“Which means, of course, that they’ll just be further behind because they will have missed crucial teaching in those core subjects,” said Steiner, who also served as commissioner of education for the state of New York.
Acceleration is the opposite. It is about teaching students the essential skills and lessons they need to understand current grade-level material, he said.
Steiner says acceleration encourages teachers to ask, “What must we teach children in order for them to access next week’s grade level lesson? In other words, we’re going to say to ourselves, ‘look, the past is the past, we cannot possibly teach them everything they missed.’ ”
Last week, at Mariano Azuela Elementary, a mostly Latino school on the Southwest Side, a group of four teachers huddled around a table planning lessons for the coming months so they can accelerate students in the way Steiner and other experts talk about.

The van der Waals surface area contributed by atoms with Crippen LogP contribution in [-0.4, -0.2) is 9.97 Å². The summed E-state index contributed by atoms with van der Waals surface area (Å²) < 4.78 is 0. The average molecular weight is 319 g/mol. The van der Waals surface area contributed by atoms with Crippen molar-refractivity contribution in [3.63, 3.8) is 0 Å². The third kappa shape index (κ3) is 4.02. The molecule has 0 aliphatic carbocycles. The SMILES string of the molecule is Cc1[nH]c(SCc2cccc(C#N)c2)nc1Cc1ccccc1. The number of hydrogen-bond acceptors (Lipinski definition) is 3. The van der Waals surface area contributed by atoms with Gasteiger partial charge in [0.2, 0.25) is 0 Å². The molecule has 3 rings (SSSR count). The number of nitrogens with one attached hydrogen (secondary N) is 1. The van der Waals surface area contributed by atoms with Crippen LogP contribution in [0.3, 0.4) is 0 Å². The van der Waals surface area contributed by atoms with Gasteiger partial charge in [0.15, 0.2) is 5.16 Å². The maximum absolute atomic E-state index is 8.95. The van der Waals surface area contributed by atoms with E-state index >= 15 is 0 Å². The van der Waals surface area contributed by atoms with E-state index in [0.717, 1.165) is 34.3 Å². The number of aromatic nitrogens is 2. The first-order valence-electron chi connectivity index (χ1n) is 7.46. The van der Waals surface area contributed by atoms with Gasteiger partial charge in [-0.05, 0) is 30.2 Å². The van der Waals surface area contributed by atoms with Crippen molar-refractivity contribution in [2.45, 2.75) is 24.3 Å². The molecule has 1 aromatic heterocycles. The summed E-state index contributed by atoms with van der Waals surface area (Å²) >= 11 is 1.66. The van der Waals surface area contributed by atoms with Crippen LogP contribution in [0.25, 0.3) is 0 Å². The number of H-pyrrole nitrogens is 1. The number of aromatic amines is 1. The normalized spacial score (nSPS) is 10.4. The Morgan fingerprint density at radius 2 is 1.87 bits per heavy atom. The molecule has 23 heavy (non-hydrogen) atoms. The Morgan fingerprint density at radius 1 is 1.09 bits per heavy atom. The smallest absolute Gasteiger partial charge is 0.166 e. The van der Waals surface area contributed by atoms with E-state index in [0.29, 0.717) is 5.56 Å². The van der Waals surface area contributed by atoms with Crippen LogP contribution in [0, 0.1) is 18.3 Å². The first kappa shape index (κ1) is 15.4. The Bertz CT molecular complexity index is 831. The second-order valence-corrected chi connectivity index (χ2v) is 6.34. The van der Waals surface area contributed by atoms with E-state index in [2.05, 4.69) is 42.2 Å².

“We want to focus on what students can do, not what they are deficient in,” said Patricia Orozco-Rosas, one of the teachers. “It’s more of ‘OK, you know how to do this, now let’s move on and do the first step.’ ”
The four teachers taught first grade last year to about 65 students. Starting Monday, they are moving up with their students to second grade.
Orozco-Rosas said there were lessons they just didn’t have time to cover last year. In math, that included geometry. Instead, they focused on essential skills they had to teach so students would be ready for second grade work — things like addition and subtraction.
That kind of planning last year, they hope, is setting them for a year where they can focus on moving their students forward. But no one is under the illusion that this work is easy or that success is guaranteed.